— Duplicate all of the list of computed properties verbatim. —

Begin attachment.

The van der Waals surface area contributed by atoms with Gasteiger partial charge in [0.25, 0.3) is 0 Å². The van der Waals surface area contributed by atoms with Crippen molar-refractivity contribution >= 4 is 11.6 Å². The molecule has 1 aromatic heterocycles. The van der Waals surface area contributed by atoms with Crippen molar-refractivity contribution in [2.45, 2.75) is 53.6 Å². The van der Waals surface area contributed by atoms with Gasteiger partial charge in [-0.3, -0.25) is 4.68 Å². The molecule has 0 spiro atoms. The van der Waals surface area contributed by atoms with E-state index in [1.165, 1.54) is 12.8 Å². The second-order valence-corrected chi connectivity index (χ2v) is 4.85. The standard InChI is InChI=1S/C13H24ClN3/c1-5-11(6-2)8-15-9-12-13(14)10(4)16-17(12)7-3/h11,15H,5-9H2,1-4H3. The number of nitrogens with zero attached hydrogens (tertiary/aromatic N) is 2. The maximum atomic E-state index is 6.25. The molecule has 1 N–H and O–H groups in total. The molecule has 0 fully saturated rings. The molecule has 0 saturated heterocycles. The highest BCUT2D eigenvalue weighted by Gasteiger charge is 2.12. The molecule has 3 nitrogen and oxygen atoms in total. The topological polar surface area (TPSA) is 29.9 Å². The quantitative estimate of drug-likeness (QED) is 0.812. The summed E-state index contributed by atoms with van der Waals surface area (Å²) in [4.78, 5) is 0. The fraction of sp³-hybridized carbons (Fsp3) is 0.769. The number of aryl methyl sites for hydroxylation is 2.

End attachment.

The van der Waals surface area contributed by atoms with Gasteiger partial charge in [0.25, 0.3) is 0 Å². The van der Waals surface area contributed by atoms with Crippen molar-refractivity contribution >= 4 is 11.6 Å². The molecule has 1 aromatic heterocycles. The van der Waals surface area contributed by atoms with Crippen molar-refractivity contribution in [2.45, 2.75) is 53.6 Å². The van der Waals surface area contributed by atoms with Gasteiger partial charge in [-0.3, -0.25) is 4.68 Å². The molecule has 0 spiro atoms. The van der Waals surface area contributed by atoms with E-state index in [1.165, 1.54) is 12.8 Å². The second-order valence-corrected chi connectivity index (χ2v) is 4.85. The standard InChI is InChI=1S/C13H24ClN3/c1-5-11(6-2)8-15-9-12-13(14)10(4)16-17(12)7-3/h11,15H,5-9H2,1-4H3. The number of nitrogens with zero attached hydrogens (tertiary/aromatic N) is 2. The maximum atomic E-state index is 6.25. The molecule has 1 N–H and O–H groups in total. The molecule has 0 fully saturated rings. The molecule has 0 saturated heterocycles. The highest BCUT2D eigenvalue weighted by Gasteiger charge is 2.12. The molecule has 3 nitrogen and oxygen atoms in total. The topological polar surface area (TPSA) is 29.9 Å². The quantitative estimate of drug-likeness (QED) is 0.812. The summed E-state index contributed by atoms with van der Waals surface area (Å²) in [4.78, 5) is 0. The fraction of sp³-hybridized carbons (Fsp3) is 0.769. The number of aryl methyl sites for hydroxylation is 2.